To this day, how they were in utero, is how the triplet grouping has worked in our house. Ada is off in the corner of the room playing her own game, and Julia and Emma are sitting within two feet of one another, parallel playing the same game.

Julia and Emma always want whatever the other has (color, type of toy, everything has to match), while Ada insists on something different. I'd have sets of clothes that coordinate, and allow them to pick. Ada will pick, and then Julia and Emma will fight over the same outfit, even though there are 2 similar ones left. They almost always end up wearing the top of one outfit and the bottom of another and vice versa, by choice, so they can match instead of coordinate.

They find the same games and songs interesting, whereas Ada prefers to occupy herself with sorting and figuring out mechanical things. Ada is very analytical, whereas Emma and Julia are very creative. Ada will tidy up, while Julia and Emma prefer chaos. This creates huge amounts of frustration for everyone involved, including me.

Everytime we go somewhere, I am asked, "Are these two identical?" I always feel embarrassed to say that I don't know and only a DNA test can determine that definitively. After 2.5 years, I have finally decided to order a DNA test from Proactive Genetics. I ordered it online, and received a kit in the mail a few days later. Basically just 2 tubes with liquid in them, with a label on each with the kids' names. There were also 10 cotton swabs for each kid, but we only needed 8 per kid. We swabbed 2 left and 2 right on the inside of their cheek before dinner, and 2 left and 2 right each the next morning.

Now, if you have multiples and would like to have them tested, I suggest you do it before they're toddlers. Even though it doesn't hurt, I had to try every imaginable game in the book to get them to hold still long enough to swab them (3-5 seconds per swab). In the end, I was sweating and the extra swabs were strewn across the floor. Pinning down an uncooperative toddler is not for the fainthearted.

In about a week to 10 days, we should finally have an answer. Although there aren't any pending medical reasons to know, I am looking forward to just knowing, and being able to tell them the truth as they grow up.

Moving on

Our life has been a whirlwind the past few months. We were in search of a home to buy, and have finally found one we like. It's a fixer-upper, and we're currently waiting to hear which of the repairs the owners would be willing to make. We have a laundry list of issues that need to be fixed, but the good news is that everything is fixable. No foundation or other major structural issues. We like this house enough to deal with the repairs and updates.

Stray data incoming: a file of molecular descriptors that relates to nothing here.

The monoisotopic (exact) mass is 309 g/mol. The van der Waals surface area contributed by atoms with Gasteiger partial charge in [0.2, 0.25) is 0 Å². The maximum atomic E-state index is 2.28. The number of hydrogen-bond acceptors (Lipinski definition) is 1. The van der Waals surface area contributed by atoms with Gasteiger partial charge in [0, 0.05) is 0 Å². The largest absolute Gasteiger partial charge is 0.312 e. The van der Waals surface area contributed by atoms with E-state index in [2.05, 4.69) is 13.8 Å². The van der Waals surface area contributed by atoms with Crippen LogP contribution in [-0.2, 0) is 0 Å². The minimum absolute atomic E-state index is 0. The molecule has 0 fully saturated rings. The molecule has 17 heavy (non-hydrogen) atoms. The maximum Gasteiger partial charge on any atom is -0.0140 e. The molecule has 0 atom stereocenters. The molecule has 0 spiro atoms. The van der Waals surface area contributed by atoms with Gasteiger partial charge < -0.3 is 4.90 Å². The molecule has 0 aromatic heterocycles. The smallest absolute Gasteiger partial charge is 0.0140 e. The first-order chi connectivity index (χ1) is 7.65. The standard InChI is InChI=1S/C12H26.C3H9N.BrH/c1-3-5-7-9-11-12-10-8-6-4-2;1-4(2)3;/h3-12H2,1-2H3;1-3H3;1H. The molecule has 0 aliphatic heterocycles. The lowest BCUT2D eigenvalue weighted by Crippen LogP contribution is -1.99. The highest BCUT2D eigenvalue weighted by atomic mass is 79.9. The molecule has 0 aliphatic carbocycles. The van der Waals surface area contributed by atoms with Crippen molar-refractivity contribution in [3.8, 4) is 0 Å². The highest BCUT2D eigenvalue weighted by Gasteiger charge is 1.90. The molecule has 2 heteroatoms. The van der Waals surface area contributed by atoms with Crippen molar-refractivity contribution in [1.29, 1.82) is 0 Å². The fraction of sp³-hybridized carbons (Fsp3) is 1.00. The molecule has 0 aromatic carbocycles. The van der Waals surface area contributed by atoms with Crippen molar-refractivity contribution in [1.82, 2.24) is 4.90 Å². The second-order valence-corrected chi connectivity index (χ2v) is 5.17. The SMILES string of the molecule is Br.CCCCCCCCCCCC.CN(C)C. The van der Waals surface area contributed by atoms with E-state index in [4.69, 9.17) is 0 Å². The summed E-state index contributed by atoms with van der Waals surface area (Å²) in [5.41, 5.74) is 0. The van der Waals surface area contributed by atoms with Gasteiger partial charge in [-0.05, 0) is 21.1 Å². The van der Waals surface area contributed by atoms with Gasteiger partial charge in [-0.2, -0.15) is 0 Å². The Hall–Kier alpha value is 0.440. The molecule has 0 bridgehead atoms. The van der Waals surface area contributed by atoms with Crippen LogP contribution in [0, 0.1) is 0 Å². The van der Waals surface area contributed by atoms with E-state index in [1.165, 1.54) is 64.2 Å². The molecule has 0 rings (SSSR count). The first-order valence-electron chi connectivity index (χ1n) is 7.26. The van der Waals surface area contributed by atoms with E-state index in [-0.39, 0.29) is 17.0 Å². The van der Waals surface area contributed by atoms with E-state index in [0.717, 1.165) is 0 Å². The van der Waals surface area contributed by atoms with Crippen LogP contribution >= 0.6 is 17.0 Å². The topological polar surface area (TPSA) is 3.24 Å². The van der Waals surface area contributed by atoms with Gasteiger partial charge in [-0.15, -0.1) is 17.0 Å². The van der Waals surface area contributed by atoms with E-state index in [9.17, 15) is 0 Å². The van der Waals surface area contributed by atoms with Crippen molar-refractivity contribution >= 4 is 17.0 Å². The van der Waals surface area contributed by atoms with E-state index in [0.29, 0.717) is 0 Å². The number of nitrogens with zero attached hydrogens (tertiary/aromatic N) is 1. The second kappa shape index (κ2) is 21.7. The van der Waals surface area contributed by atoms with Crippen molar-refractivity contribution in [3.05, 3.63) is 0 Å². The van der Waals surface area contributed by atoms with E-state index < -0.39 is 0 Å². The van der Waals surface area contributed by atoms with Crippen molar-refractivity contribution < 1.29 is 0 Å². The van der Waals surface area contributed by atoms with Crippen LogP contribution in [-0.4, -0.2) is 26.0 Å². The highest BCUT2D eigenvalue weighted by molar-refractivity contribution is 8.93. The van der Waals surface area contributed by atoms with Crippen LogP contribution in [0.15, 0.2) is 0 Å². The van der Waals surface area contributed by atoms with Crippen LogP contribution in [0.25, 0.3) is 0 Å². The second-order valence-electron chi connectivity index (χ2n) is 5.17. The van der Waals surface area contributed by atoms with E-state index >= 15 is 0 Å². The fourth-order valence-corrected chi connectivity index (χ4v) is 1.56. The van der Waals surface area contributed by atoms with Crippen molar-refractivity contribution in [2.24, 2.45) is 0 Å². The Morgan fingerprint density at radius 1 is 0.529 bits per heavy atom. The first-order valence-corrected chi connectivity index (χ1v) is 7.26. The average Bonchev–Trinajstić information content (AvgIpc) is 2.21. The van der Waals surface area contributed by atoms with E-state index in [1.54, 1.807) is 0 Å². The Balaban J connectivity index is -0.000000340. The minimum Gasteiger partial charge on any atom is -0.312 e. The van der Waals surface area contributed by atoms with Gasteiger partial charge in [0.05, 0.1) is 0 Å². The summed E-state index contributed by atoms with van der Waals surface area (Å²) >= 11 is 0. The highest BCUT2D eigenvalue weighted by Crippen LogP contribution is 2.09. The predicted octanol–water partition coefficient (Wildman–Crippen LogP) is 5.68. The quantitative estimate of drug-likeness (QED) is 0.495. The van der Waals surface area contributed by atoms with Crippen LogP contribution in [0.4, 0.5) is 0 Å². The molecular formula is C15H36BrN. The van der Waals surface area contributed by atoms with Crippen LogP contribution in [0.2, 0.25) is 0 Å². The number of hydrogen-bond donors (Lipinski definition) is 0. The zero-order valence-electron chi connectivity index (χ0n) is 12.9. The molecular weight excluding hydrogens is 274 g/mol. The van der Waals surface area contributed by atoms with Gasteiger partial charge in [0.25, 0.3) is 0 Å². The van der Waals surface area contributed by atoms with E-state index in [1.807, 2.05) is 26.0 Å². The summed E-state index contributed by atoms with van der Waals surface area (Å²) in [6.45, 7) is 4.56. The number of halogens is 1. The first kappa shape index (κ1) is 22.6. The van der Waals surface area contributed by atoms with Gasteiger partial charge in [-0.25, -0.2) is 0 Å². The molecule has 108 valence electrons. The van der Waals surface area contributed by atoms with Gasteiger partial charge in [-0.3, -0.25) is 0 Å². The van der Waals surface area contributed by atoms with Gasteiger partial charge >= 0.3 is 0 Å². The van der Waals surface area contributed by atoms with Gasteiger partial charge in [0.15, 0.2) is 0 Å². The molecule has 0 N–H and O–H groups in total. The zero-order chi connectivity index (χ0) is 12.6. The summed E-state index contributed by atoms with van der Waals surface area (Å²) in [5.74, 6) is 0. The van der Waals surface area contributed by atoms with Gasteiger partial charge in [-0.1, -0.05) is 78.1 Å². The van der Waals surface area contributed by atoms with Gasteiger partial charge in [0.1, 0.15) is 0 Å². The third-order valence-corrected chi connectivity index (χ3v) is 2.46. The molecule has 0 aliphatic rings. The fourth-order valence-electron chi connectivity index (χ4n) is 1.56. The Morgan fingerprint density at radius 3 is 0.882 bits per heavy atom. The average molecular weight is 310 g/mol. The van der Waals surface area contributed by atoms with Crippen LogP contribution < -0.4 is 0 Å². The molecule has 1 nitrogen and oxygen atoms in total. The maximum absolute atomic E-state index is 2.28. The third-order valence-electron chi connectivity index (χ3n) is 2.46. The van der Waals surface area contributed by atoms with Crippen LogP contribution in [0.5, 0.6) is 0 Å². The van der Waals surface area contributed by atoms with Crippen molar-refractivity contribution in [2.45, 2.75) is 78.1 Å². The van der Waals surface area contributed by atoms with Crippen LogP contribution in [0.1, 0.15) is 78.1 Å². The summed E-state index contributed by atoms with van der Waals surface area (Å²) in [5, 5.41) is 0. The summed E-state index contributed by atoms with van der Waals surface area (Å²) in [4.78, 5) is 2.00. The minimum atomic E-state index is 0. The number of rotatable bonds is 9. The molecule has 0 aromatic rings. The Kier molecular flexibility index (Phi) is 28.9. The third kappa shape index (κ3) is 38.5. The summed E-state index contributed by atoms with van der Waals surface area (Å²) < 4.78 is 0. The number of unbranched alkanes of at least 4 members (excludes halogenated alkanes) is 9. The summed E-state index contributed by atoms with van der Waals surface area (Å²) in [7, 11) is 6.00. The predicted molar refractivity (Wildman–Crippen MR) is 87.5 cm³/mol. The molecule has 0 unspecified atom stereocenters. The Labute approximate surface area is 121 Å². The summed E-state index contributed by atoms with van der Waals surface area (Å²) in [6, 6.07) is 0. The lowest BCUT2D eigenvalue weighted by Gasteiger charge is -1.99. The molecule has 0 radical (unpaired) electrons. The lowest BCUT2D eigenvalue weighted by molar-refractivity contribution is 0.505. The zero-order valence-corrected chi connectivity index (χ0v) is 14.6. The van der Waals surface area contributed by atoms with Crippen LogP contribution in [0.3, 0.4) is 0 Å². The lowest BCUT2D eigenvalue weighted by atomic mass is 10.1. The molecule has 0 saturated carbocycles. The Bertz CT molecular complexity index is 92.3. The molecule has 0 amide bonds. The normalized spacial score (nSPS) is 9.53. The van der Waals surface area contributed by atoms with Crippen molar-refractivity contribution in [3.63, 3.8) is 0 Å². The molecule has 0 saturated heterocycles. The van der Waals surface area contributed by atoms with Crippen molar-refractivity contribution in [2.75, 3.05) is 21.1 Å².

The elementary school is one of a handful of blue ribbon schools in our state. We feel that it would be a great place to raise our kiddos.

Things haven't been quiet at our rental house. The owner decided to put it back on the market, so we are currently dealing with the logistical nightmare and invasion of our family's privacy with daily showings. Trying to keep a home "picked up" enough to show while chasing down 3 toddlers has been pretty stressful. I've just tried to put my kids' needs first, and not care about what strangers think. You grow a thick skin pretty quickly when you have triplets, and learn to deal with the stares and comments. Thankfully, the families who have come to view the property have been respectful.

On a few occasions now, the scheduling service has called me with less than an hour's notice. Bla. This morning I put my foot down, because it's such a disruption to work around potential buyers' schedules instead of around my kids' schedule.

All of the above pales in comparison to how challenging it's been to live in a rental home with young kids. Everything has just been a few degrees harder than it needs to be this past year. I can't wait to be able to bolt furniture down that can topple over (it's stored right now), to have all of the pieces of furniture back where it belongs and where I need it, to have closets and cupboards where I need it instead of having 75% of our belongings stored, and to have functioning appliances again. Most of all, I can't wait to get out of this split-foyer house where we have had to dance around one another - and the door - to get in and out of the house. Greeting guests and bringing groceries into the house has also been much harder than it would've been in pretty much any other home layout. Whomever designed the split-foyer floorplan should be punished.

I am really looking forward to not having steps where the foyer should be. To have room to not only swing the door open, but to be able to easily get around it with 3 little people. That alone will make our lives 100% easier.

I'm dreading the upcoming move itself, but very excited about the prospect of having a home of our own again.